The Case for Subsidisation of Urban Public Transport and the Mohring Effect
In this journal, van Reeven (2008) develops a model aimed at showing that scale economies on users' time costs would not provide a justification for public transport subsidies. He claims that a profit-maximising operator allowed to take the demand effects of its pricing into account would offer a frequency f π at least as high as a welfare-maximising one f*, and with no welfare losses. We show that his result depends crucially on a strong assumption of demand. Introducing a slight modification to make it more realistic, we show: (i) f* > f π , (ii) welfare losses emerge under profit-maximisation, (iii) subsidies are required for first-best operation. Thus, the Mohring effect is a valid argument for subsidisation. © 2010 LSE and the University of Bath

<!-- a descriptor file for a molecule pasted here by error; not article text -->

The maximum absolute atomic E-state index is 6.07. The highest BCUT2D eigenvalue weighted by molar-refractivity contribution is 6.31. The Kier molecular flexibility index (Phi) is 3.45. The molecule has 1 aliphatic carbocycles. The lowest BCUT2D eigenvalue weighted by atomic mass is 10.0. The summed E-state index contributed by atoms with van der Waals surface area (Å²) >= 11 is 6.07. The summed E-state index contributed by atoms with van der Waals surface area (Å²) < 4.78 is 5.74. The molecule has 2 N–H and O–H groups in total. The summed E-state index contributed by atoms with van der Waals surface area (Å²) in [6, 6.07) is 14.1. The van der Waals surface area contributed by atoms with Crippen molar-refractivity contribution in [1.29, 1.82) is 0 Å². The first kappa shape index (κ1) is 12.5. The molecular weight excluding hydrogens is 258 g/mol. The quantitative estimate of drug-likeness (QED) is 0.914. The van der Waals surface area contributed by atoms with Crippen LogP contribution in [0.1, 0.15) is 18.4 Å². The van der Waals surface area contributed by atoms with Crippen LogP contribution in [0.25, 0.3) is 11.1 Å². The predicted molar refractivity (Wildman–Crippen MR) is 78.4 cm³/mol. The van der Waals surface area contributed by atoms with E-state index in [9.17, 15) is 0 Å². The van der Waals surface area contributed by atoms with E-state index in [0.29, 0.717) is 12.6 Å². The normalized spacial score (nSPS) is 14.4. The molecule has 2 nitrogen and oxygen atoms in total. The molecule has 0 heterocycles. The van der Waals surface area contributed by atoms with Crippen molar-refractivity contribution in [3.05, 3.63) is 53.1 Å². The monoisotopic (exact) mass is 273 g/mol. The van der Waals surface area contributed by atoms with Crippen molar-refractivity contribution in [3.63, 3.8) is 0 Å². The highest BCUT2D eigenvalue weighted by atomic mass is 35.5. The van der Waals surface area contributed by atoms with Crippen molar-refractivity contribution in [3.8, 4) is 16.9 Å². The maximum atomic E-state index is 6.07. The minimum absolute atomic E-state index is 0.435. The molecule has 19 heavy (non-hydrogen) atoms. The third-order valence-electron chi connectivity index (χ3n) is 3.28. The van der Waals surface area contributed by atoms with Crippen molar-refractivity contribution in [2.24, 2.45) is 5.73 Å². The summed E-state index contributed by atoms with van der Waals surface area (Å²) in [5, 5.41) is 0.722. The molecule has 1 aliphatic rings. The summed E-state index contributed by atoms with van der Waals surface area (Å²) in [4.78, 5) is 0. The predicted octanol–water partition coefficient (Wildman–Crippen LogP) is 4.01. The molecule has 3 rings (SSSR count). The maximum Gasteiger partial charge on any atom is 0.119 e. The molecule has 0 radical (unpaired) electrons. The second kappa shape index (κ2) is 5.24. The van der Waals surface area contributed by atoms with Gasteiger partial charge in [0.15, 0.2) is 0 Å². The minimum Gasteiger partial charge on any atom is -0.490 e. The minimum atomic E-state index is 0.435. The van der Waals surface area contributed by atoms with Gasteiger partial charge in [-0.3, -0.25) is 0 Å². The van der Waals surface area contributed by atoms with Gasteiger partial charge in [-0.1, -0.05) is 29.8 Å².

Volume (Year): 44 (2010)
Issue (Month): 3 (September)
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